International English Language Testing System (IELTS) for PhD Students
Written by Ben Taylor
IELTS is recognised by thousands of universities across the world and is considered the most popular English language test for higher education and immigration.
This page will cover everything you need to know about the IELTS as a PhD student, from typical scores and costs to exam structure and test locations.
IELTS is taken by international students to show that they have the level of English proficiency required to study at university. The exam is also used by employers, immigration authorities and professional registration bodies.
There are two kinds of IELTS that you might need to take as an international student:
- IELTS for UK Visa and Immigration (UKVI) Academic
- IELTS Academic
The IELTS for UKVI Academic is designed for students who need a visa to study a PhD in the UK and satisfies certain conditions set by the British government.
If you don’t need a visa to study in the UK, you should take the standard IELTS Academic.
Do I need to take the IELTS for a PhD?
If you’ve already studied at university-level in English in a majority English-speaking country, you usually won’t need to take the IELTS when applying for a PhD. So, if you have a Masters from an Australian university, for example, that will be proof enough of your proficiency in English.
- Canada (not including French-language studies)
- New Zealand
International English Language Testing System (IELTS)
|Length of test
|Number of students
||Over three million in 2017
||Over 1,200 centres in more than 140 countries
IELTS can be taken as a computer-based or a paper-based exam. It’s comprised of four sections that each assess your listening, reading, writing and speaking skills, with question formats that range from sentence competition and multiple choice to written summaries and responses.
- Listening – This 30-minute section encompasses 40 questions that cover four audio recordings of English speakers.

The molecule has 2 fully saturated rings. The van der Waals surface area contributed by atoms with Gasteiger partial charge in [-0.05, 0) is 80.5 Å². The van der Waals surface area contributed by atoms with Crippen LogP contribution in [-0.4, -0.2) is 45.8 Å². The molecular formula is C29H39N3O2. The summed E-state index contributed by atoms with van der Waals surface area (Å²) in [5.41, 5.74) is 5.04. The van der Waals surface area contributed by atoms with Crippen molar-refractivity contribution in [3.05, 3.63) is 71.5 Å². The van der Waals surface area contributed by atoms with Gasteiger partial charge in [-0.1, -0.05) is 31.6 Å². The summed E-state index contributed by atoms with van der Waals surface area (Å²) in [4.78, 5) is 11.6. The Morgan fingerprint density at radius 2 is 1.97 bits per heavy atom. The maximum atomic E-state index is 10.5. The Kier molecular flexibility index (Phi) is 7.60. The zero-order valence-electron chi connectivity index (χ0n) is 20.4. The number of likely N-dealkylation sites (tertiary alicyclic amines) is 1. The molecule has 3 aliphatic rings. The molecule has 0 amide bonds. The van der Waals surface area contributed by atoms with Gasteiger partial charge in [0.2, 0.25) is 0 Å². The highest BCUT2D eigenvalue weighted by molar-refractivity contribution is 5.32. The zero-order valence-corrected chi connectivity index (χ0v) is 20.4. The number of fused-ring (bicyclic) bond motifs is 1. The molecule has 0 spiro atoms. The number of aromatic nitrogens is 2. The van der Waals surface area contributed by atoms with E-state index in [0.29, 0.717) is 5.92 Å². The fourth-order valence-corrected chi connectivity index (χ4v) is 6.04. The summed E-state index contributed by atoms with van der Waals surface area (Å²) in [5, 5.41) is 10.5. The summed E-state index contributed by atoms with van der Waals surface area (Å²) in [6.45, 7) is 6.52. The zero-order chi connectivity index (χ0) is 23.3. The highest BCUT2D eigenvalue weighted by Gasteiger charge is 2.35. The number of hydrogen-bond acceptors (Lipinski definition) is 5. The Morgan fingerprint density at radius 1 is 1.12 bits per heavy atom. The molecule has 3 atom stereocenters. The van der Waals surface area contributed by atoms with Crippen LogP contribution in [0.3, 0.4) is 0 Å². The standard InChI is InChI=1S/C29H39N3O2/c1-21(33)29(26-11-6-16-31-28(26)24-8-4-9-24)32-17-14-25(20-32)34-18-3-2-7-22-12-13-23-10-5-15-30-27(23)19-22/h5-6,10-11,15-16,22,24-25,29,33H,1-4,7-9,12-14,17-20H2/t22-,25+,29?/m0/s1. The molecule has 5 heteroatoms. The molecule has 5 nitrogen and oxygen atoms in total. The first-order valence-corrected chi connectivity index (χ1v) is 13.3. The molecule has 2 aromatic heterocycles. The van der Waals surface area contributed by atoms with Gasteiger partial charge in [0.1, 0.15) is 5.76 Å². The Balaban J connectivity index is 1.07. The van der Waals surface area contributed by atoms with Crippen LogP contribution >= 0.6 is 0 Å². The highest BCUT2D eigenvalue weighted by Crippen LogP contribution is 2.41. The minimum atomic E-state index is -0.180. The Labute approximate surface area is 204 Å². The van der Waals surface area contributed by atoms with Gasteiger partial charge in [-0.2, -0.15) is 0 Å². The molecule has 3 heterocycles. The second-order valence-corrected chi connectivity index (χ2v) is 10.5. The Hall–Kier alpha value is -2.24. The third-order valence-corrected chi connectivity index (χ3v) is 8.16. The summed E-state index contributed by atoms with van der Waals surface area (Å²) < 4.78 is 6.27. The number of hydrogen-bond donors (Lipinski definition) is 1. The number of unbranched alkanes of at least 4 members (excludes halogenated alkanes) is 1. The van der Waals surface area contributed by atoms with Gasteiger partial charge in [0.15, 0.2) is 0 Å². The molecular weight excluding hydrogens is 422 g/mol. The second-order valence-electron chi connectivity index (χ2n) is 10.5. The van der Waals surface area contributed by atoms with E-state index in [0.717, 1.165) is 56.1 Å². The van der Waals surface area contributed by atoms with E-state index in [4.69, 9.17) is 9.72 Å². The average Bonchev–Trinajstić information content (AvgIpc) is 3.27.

- Reading – You’ll answer 40 questions on texts that cover a variety of general interest subjects. This part lasts for one hour.
- Writing – In one hour you’ll complete two writing exercises. The shorter of the two tasks should be around 150 words and involve writing a description of a chart, table or graph. The longer 250-word task is a written response to a particular issue.
- Speaking – The speaking section of IELTS is a face-to-face interview with an examiner that lasts between 11 and 14 minutes. Candidates will be asked a series of general question and then speak about a certain topic that will form the basis of a conversation of the final part. The face-to-face nature is rather unique to IETLS, as most other tests use a computer mic to assess speaking. This part of the exam can be taken up to one week before or after the rest of the test.
In total, the test takes two hours and 45 minutes to complete. If you’ve taken the computer-delivered version of the test, you’ll receive your results in five to seven days. Paper-delivered IELTS test results will be available to view online after 13 days.
What IELTS grade do I need for a PhD?
PhD IELTS requirements depend on the university and the subject. As a rule of thumb you’ll need an IELTS score of 6.5, with at least 5.5 in each individual section of the test.
However, certain subjects that involve a high degree of literacy (English Literature, for example) might require an IELTS score of 7.5 for entry onto a PhD.
10,000 education and training providers across the world recognise IELTS, including almost all universities in the UK, Australia, New Zealand and Canada. 3,000 American institutions accept IELTS as proof of language proficiency too.
The fact that so many universities across the world recognise IELTS means that it’s very likely that an IELTS score will be accepted for applications to an English-language PhD.
Bear in mind that an IELTS score is only valid for two years after you’ve taken the test.
You can view a list of the organisations that accept IELTS on the test’s website.
Where and when can I take IELTS?
There are over 1,200 test centres around the world where IELTS is available, covering more than 140 countries. You can see a full list of IELTS test locations on the organisation’s website. Usually there are 48 fixed dates for IELTS each year, with up to four monthly exams depending on demand.
If you didn’t get the result you needed for entry onto a PhD, there’s no time limit as to when you can retake the exam. However, you should spend some time reflecting on how you can improve your score and perhaps take one of the IELTS preparation courses offered by universities.
In response to the coronavirus pandemic, the administrators of IELTS introduced an online, home-based version of the test known as the IELTS Indicator. This exam is available in countries where language test centres have been because of COVID-19.
Find out more about the IELTS Indicator.
How much does IELTS cost?
IELTS fees depend on the type of exam you’re taking and the location of your test centre.
If you’re taking the IELTS for UKVI (Academic), the standard fee is £200.
If you’re taking the normal IELTS Academic test, the cost depends on the provider and your geographical location. These are some typical costs:
- UK – £165
- Nigeria – NGN 68,000 (USD $190)
- India – INR 12,100 (USD $185)
- China – RMB 1,960 (USD $310)
- Germany – €223
- France – €230
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